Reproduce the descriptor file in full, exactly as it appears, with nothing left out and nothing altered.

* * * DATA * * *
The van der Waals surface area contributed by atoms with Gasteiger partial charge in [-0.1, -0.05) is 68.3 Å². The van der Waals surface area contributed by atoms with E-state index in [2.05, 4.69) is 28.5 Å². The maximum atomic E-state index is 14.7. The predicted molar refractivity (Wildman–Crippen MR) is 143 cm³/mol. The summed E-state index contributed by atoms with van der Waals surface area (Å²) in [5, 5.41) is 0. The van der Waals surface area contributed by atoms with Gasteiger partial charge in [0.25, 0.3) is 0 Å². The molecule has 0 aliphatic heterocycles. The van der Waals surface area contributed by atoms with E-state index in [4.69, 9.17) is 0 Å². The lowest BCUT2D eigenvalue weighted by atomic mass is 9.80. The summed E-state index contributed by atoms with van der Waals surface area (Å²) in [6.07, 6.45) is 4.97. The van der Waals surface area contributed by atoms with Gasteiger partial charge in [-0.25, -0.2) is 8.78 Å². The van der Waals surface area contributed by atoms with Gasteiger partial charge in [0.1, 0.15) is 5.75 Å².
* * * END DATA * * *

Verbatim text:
The van der Waals surface area contributed by atoms with Gasteiger partial charge in [-0.1, -0.05) is 68.3 Å². The van der Waals surface area contributed by atoms with E-state index in [2.05, 4.69) is 28.5 Å². The maximum atomic E-state index is 14.7. The predicted molar refractivity (Wildman–Crippen MR) is 143 cm³/mol. The summed E-state index contributed by atoms with van der Waals surface area (Å²) in [5, 5.41) is 0. The van der Waals surface area contributed by atoms with Gasteiger partial charge in [0.25, 0.3) is 0 Å². The molecule has 0 aliphatic heterocycles. The van der Waals surface area contributed by atoms with E-state index in [4.69, 9.17) is 0 Å². The lowest BCUT2D eigenvalue weighted by atomic mass is 9.80. The summed E-state index contributed by atoms with van der Waals surface area (Å²) in [6.07, 6.45) is 4.97. The van der Waals surface area contributed by atoms with Gasteiger partial charge in [-0.25, -0.2) is 8.78 Å². The van der Waals surface area contributed by atoms with Gasteiger partial charge in [0.1, 0.15) is 5.75 Å².